Credit card for bad credit

The right credit card for bad credit, when used responsibly, is the best tool for rebuilding your credit standing after financial missteps (certain offers are sponsored). Responsible use means making on-time payments every month and not maxing out your spending limit. This results in positive information being added to your credit reports each month. And that gradually reduces the impact of the mistakes – such as bankruptcy, charge-offs or missed payments – that are causing your poor credit.

In most cases, the right credit card for bad credit is going to be a secured card. Secured credit cards charge the lowest fees and offer the best approval odds. But if you need a small emergency loan, you’ll have to compare unsecured cards for people with bad credit, which tend to be pretty expensive. Finally, avoid falling for the trap of thinking a prepaid card can help you build credit. While some advertisements might suggest that, it’s simply not true.

If you’re not sure which card to get, you can’t go wrong with one of our editors’ favorites, which were selected from 1,000+ offers.


4 tips for getting the best credit card for bad credit
Focus on secured cards. Secured credit cards offer the highest chances of approval because they require you to place a security deposit that acts as your credit line. This deposit also prevents the need to charge fees, making secured cards the cheapest way to rebuild credit.
Get current on all your bills. For starters, there’s no point in adding to your obligations if you don’t have all your ducks in a row. Plus, many credit cards for bad credit won’t approve you if have any recent delinquencies, according to WalletHub’s Secured Card Report.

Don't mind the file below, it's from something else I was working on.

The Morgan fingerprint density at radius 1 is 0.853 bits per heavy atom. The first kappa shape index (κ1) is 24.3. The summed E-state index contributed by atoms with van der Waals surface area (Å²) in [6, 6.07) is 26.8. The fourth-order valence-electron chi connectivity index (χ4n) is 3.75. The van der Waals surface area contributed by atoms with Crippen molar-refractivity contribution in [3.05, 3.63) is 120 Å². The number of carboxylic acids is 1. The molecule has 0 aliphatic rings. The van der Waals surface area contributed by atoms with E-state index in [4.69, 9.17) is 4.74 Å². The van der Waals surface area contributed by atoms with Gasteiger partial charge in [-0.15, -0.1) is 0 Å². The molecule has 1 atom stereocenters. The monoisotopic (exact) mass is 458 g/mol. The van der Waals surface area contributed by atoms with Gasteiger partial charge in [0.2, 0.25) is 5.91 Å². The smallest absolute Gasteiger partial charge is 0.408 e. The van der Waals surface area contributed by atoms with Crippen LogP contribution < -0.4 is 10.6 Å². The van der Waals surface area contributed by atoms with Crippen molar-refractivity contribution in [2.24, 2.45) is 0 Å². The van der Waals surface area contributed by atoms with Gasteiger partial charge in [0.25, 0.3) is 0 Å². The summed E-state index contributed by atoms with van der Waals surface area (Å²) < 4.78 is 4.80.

Don’t confuse secured cards with guaranteed approval. While secured cards offer the closest thing you can get to guaranteed approval, most will still perform a credit check. And certain items on your credit report could disqualify you. For example, some issuers won’t approve secured card applicants who have an unsettled tax lien (e.g. Wells Fargo) or recent delinquency (e.g. Capital One) on their record. If you want a secured card that doesn’t do a credit check, Open Sky Secured is a good option.
Compare offers based on fees. Low-cost credit improvement should be your top priority. One way to keep costs low is to always pay your bill in full, to avoid interest charges. Another is finding a card with low (or no) annual, monthly and one-time fees.


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